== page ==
Hearing Problems & Infections
Studies have shown that a cleft enables fluid to build up in the “middle ear” which is the cause of an ear infection. When such infections are left untreated they cause hearing loss. Procedures are available for placing drainage tubes in the ear to prevent such fluid buildup. People who had a cleft lip or cleft palate are required to have annual hearing tests as a long-term precaution.
Issues With Speech
Another common issue with a cleft palate and/or cleft lip is a speech problem. Speech is generated by a) power from your lungs, b) vibration from your voice box, and c) the resonator, which comes through your throat, nose, mouth, and sinuses. As a result of the orofacial cleft the resonator is effected due to the cleft in the mouth through the nose. The result in most clefts is that the child’s voice does not carry well, making it difficult to understand. Surgery may repair this problem, however in some cases, a speech pathologist is required to work with the child.
Another unfortunate consequence of a cleft lip or palate is that there is a much higher incidence of cavities, and dental deformities such as missing, extra, and displaced teeth. This leads to several dental procedures that someone without a cleft would not have to go through. These issues continue throughout the later years requiring expensive dental and orthodontic care.
What Procedures Exist To Repair Orofacial Clefts?
It is recommended by medical professionals that a cleft palate be surgically repaired within the first 18 months of life or as early as possible. This is specifically so that the child can be nourished properly and be given the best chance of a better quality of life. A cleft lip can be repaired surgically within the first 12 months of life.
It is likely that a child will require additional surgeries as they grow older and their mouth and facial structure grow and change. These surgical procedures are likely to improve the appearance of the face and potentially alleviate issues with speech, breathing and hearing.
A team that repairs cleft related issues is called a craniofacial team. However, given all of the outlined conditions that occur as the years pass, the number of medical professionals and support roles that come in to play is very large.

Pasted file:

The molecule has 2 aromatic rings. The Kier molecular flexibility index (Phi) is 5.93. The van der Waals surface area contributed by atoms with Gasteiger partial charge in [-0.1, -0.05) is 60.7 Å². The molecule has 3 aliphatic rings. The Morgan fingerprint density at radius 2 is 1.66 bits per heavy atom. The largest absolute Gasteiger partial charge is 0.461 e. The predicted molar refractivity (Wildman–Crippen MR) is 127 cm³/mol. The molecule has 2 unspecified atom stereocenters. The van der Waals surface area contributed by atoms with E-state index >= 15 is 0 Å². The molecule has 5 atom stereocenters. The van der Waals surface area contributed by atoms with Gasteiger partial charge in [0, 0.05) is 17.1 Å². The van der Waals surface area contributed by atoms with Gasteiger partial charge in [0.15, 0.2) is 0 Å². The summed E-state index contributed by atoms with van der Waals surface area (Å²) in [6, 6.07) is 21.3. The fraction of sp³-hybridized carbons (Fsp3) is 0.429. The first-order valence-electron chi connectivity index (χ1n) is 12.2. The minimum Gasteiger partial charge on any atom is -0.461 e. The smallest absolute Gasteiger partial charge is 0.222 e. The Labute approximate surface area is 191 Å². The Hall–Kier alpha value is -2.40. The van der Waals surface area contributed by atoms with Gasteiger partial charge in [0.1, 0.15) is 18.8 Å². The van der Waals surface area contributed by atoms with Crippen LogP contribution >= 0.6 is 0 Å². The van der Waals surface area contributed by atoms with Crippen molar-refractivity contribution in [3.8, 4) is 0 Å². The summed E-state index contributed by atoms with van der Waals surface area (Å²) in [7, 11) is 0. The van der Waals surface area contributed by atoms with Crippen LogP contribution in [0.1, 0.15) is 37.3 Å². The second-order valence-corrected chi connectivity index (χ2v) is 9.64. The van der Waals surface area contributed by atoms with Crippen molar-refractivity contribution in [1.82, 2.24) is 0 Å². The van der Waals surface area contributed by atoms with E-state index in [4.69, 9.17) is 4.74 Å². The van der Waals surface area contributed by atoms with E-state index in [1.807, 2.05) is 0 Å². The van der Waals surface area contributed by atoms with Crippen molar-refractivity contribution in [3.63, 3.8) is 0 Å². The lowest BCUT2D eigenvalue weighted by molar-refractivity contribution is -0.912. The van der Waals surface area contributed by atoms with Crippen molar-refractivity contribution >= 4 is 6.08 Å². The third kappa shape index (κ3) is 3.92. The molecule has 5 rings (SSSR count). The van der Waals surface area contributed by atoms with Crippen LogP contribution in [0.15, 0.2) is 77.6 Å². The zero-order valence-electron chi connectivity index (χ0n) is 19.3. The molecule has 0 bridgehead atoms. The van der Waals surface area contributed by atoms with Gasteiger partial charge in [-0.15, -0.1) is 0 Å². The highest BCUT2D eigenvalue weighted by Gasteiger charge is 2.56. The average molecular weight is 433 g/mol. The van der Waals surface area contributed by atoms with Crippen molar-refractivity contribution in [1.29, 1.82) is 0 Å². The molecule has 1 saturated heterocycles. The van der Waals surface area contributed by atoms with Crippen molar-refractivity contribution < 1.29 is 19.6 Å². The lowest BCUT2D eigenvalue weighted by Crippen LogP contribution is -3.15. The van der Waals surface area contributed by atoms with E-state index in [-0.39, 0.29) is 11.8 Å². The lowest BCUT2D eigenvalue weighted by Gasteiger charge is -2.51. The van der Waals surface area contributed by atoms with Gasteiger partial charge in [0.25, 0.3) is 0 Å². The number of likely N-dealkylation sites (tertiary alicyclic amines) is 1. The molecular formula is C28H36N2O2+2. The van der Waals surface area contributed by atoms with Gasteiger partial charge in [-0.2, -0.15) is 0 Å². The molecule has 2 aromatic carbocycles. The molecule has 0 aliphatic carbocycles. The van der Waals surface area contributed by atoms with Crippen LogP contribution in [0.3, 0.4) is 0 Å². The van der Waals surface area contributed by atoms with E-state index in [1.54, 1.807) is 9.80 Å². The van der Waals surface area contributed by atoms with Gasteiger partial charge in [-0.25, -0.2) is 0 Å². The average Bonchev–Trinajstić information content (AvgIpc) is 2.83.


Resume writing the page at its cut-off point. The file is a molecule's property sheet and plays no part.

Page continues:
- Plastic Surgeon – repair of lip and upper palate
- Oral Surgeon – repositioning of the jaw and repair of gum cleft
- Orthodontist – for straightening teeth
- Otolaryngologist – also known as an ear, nose and throat specialist to determine hearing issue correction
- Speech Pathologist – typically dealing with speech and eating
- Audiologist – assessing hearing issues
- Dentist – for dental care
- Prosthodontist – for making oral appliances to improve speech and appearance
- Speech Therapist
- Nurse Coordinator – for supervising the health of the child
- Social Worker – supporting the family
- Geneticist – to evaluate problems in future pregnancies
Cleft Lip Repair
A cleft lip alone typically will require one surgery and is usually performed after the child is 3 months old.
Cleft Palate Repair
A cleft palate’s treatment plan is more complicated and extends over the course of 18-21 years, which will comprise several surgeries.
- The first surgical procedure typically takes place within the first year and involves making the palate functional, lowering the probability of fluid build up in the middle ears, and lay the foundation for proper facial bone formation, and dental development;
- Another surgery that is typical is a bone graft when the child is approximately 8 years old. This surgery provides a gum structure that will support permanent teeth;
- Braces are most often required once permanent teeth grow;
- Other Surgeries: 1 in 5 cleft palate patients will require even more surgeries for filling in gaps that develop, improving breathing and speech, and stabilizing the jaw; and
- One of the final surgeries is usually plastic surgery to remove the scar. This is not typically performed until 18 years old or more.